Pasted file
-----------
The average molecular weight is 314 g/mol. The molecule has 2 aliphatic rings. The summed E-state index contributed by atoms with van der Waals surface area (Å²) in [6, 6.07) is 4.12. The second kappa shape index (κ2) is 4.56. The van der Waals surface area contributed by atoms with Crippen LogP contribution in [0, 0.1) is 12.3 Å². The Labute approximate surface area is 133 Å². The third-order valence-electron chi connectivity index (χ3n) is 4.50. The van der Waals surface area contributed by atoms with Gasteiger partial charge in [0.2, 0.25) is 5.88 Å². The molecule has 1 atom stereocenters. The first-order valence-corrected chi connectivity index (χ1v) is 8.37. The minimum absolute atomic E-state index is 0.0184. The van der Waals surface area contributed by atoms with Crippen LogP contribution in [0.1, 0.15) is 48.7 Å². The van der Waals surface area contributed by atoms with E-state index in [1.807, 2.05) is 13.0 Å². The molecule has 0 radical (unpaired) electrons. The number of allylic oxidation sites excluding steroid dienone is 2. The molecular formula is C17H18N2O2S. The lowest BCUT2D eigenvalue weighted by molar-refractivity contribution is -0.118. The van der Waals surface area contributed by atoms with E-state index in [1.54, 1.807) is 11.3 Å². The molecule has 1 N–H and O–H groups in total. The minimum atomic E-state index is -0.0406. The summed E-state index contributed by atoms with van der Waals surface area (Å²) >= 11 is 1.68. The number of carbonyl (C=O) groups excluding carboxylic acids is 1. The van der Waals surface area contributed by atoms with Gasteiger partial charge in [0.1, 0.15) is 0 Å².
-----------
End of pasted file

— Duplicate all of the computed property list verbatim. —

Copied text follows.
The average molecular weight is 314 g/mol. The molecule has 2 aliphatic rings. The summed E-state index contributed by atoms with van der Waals surface area (Å²) in [6, 6.07) is 4.12. The second kappa shape index (κ2) is 4.56. The van der Waals surface area contributed by atoms with Crippen LogP contribution in [0, 0.1) is 12.3 Å². The Labute approximate surface area is 133 Å². The third-order valence-electron chi connectivity index (χ3n) is 4.50. The van der Waals surface area contributed by atoms with Gasteiger partial charge in [0.2, 0.25) is 5.88 Å². The molecule has 1 atom stereocenters. The first-order valence-corrected chi connectivity index (χ1v) is 8.37. The minimum absolute atomic E-state index is 0.0184. The van der Waals surface area contributed by atoms with Crippen LogP contribution in [0.1, 0.15) is 48.7 Å². The van der Waals surface area contributed by atoms with E-state index in [1.807, 2.05) is 13.0 Å². The molecule has 0 radical (unpaired) electrons. The number of allylic oxidation sites excluding steroid dienone is 2. The molecular formula is C17H18N2O2S. The lowest BCUT2D eigenvalue weighted by molar-refractivity contribution is -0.118. The van der Waals surface area contributed by atoms with E-state index in [1.54, 1.807) is 11.3 Å². The molecule has 1 N–H and O–H groups in total. The minimum atomic E-state index is -0.0406. The summed E-state index contributed by atoms with van der Waals surface area (Å²) >= 11 is 1.68. The number of carbonyl (C=O) groups excluding carboxylic acids is 1. The van der Waals surface area contributed by atoms with Gasteiger partial charge in [0.1, 0.15) is 0 Å².